The World Health Organization (WHO) recommends a number of population-wide policy interventions to encourage the primary prevention of CVD, including regulatory measures such as taxing tobacco, alcohol and ultra-processed foods55 World Health Organization (WHO). "Best Buys" Tackling NCDs: Best buys and other recommended interventions for the prevention and control of noncommunicable diseases. Genebra: WHO; 2017.,66 World Health Organization (WHO). Global action plan for the prevention and control of noncommunicable diseases 2013-2020. Genebra: WHO; 2013. and the creation of environments that facilitate healthy lifestyles and empower individuals and communities to make healthy choices66 World Health Organization (WHO). Global action plan for the prevention and control of noncommunicable diseases 2013-2020. Genebra: WHO; 2013.. Also within the context of primary prevention – defined in this case as prevention prior to a cardiovascular event – the WHO recommends the identification of high-risk individuals using risk scores or calculators to estimate the combined risk of CVD44 World Health Organization (WHO). Global NCD target prevent heart attacks and strokes through drug therapy and counselling. Genebra: WHO; 2016..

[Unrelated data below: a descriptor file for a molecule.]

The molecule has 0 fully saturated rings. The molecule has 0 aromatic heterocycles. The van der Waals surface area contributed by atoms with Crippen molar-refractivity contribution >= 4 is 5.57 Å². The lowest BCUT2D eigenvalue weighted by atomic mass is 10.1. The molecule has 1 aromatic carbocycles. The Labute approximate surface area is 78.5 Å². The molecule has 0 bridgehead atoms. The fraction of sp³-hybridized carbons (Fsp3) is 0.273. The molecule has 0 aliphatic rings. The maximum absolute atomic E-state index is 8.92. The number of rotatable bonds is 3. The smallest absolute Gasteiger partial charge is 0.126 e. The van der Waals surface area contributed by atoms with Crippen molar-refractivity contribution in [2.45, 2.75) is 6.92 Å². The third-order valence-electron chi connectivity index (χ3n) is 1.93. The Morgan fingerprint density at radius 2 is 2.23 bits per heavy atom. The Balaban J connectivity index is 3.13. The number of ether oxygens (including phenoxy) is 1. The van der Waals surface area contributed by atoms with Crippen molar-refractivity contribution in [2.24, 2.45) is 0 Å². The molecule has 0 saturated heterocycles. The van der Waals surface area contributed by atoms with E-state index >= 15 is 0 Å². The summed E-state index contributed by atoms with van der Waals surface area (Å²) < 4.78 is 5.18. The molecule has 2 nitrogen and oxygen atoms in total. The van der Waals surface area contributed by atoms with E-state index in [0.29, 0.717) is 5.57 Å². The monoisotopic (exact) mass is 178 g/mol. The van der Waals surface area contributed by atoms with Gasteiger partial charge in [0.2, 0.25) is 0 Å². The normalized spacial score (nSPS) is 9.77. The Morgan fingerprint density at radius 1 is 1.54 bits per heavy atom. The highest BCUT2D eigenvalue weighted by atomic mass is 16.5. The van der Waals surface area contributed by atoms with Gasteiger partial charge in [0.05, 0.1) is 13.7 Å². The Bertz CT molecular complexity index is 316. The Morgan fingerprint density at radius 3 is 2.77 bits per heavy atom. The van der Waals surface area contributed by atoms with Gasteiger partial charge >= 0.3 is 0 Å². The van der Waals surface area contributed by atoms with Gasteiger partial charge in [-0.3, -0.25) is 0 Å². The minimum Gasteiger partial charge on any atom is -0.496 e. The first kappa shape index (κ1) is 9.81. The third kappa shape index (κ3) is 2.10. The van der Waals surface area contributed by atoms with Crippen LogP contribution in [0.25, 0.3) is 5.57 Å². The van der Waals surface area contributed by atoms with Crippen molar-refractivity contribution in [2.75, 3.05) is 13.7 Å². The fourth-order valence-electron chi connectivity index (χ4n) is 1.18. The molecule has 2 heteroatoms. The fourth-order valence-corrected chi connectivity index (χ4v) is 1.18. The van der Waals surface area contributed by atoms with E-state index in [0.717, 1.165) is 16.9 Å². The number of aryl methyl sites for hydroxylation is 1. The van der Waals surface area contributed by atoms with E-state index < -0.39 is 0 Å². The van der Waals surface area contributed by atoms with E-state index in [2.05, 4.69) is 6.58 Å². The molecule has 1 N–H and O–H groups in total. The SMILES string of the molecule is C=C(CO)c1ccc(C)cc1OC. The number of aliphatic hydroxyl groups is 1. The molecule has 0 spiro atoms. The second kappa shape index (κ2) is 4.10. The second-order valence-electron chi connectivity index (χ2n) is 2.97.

The identification of high-risk individuals permits the adoption of specific preventive measures (counseling and drug therapy), including the prescription of statins44 World Health Organization (WHO). Global NCD target prevent heart attacks and strokes through drug therapy and counselling. Genebra: WHO; 2016. or drug therapy in the prehypertension stage77 Whelton PK, Carey RM, Aronow WS, Casey Junior DE, Collins KJ, Himmelfarb CD, DePalma SM, Gidding S, Jamerson KA, Jones DW, MacLaughlin EJ, Muntner P, Ovbiagele B, Smith Junior SC, Spencer CC, Stafford RS, Taler ST, Thomas RJ, Williams KA, Williamson JD, Wright Junior JT. ACC/AHA/AAPA/ABC/ACPM/AGS/APhA/ASH/ASPC/NMA/PCNA Guideline for the Prevention, Detection, Evaluation, and Management of High Blood Pressure in Adults: Executive Summary: A Report of the American College of Cardiology/American Heart Association Task Force on Clinical Practice Guidelines. Hypertension. 2018; 71(6):1269-1324.,88 Malachias MVB, Souza WKSB, Plavnik FL, Rodrigues CIS, Brandão AA, Neves MFT, Bortolotto LA, Franco RJS, Poli-de-Figueiredo CE; Sociedade Brasileira de Cardiologia. 7ª Diretriz Brasileira de Hipertensão Arterial. Arquivos Brasileiros de Cardiologia. 2016; 107(Supl. 3):1-82.. Both these interventions are aimed at preventing death and non-fatal adverse cardiovascular events, particularly coronary artery disease (CAD) and strokes, the two leading causes of death in Brazil11 World Health Organization (WHO). Noncommunicable diseases country profiles 2018. Genebra: WHO; 2018.,99 Taylor F, Huffman MD, Macedo AF, Moore THM, Burke M, Smith GD, Ward K, Ebrahim S. Statins for the primary prevention of cardiovascular disease. Cochrane Database Syst Rev. 2013; (1):CD004816.. CVD risk calculators have therefore become important tools for supporting public health actions, particularly in primary health care services, and informing decision-making about counseling and treatment44 World Health Organization (WHO). Global NCD target prevent heart attacks and strokes through drug therapy and counselling. Genebra: WHO; 2016.. However, selecting which calculator to use in Brazil remains a topic of debate, as an equation derived from national cohort studies representing the country’s specific population characteristics (racial composition, socioeconomic and geographic conditions, specific laboratory reference values, etc.) does not yet exist, meaning that risk estimations can often be inaccurate.